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|Title:||Distinctive Strategies of Older Deaf Students in Comprehending Relativized Sentences in Isolation and in Paragraphs (Syntactic Structures, 10-18 Years, Dominant, Error, Frequency of Use)|
|Author(s):||Stuckey, Pam Quesenberry|
|Department / Program:||Education|
|Degree Granting Institution:||University of Illinois at Urbana-Champaign|
|Abstract:||Three types of distinctive syntactic structures found in 135 older (10-18 years) deaf students' written relativized sentences were studied to determine their frequency of use. Both the frequency with which deaf students use these strategies and the frequencies of use of each type of strategy were researched. Tested by a multiple-choice format, students chose sentences which they thought were correct, both in isolation and in paragraphs. The three structures were Distinctive Syntactic Structure One (DSS1) in which the relative pronoun is deleted, DSS2 in which the referent is copied and DSS3 in which the relative pronoun heads the incorrect clause.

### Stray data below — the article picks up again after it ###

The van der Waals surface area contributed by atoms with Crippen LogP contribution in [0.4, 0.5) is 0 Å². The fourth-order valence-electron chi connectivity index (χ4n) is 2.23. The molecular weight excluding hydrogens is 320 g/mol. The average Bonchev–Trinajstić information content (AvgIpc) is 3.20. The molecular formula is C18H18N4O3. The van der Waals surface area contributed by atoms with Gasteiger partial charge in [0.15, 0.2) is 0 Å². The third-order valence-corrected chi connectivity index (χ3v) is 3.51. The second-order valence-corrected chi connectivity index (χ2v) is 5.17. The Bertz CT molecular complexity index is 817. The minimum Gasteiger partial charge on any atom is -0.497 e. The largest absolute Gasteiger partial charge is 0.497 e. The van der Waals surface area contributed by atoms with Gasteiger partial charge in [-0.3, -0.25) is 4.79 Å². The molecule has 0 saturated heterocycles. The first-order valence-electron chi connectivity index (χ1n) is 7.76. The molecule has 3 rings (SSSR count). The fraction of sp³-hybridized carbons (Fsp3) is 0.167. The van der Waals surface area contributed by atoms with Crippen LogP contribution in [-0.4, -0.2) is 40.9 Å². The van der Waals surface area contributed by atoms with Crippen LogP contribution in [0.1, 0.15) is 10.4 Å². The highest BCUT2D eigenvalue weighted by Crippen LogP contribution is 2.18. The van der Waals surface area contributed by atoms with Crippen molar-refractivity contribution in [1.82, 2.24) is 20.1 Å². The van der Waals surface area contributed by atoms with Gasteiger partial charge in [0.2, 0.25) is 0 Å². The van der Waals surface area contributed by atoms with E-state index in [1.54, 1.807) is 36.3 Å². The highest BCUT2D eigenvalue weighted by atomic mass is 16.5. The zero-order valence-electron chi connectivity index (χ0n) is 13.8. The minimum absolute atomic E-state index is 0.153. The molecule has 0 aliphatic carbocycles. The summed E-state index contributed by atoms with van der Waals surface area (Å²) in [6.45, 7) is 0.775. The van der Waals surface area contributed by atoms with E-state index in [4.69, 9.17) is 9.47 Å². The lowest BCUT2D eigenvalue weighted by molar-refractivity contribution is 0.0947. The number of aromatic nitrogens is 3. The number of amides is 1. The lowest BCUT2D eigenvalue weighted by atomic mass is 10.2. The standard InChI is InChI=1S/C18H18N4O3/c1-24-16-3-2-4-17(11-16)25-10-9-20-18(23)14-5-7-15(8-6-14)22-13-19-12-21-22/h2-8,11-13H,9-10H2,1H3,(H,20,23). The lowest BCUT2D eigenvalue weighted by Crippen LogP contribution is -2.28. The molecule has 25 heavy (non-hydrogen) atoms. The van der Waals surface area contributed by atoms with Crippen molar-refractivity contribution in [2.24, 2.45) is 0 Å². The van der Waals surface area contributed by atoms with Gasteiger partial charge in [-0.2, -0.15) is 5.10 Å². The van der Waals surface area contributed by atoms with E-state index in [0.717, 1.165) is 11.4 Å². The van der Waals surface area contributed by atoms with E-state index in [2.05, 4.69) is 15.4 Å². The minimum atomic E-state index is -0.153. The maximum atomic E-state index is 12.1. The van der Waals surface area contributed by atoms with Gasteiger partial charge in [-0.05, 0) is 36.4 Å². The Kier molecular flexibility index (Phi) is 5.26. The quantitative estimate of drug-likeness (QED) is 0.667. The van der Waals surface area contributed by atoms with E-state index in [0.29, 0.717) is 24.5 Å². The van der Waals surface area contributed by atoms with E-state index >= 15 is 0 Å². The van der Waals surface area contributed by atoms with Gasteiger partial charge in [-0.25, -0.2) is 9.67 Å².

Because the use of a single distinctive syntactic structure strategy was defined as a dominant strategy, a level of dominance was determined through the analysis of two pilot studies' results. Use of one strategy in 80% of a student's errors was considered a dominant strategy.
About half of the deaf students were found to have a dominant strategy in one of the three distinctive syntactic structures on both the sentences (47%) and paragraphs (54%) tests. Seventy-six percent of those students who had a strategy chose the same strategy, Distinctive Syntactic Structure Strategy Three. On the sentences test, fifteen percent chose the Distinctive Syntactic Structure One strategy and nine percent chose the Distinctive Syntactic Structure Two strategy. There was an age effect; the percentage of students using a specific strategy increased over age and the percentage of students having the DSS3 strategy increased over age. Most students retained the same strategy from the sentences test to the paragraphs test, although the strength of this relationship was not as strong as had been expected. Those who changed strategies chose the DSS3 strategy as their new strategy.
Knowing such specific information about complex structures can enhance teaching comparisons between these incorrect strategy structures and the correctly derived structures. Teachers can similarly test the frequency of error strategies of other complex structures.
Thesis (Ph.D.)--University of Illinois at Urbana-Champaign, 1985.
|Date Available in IDEALS:||2014-12-15|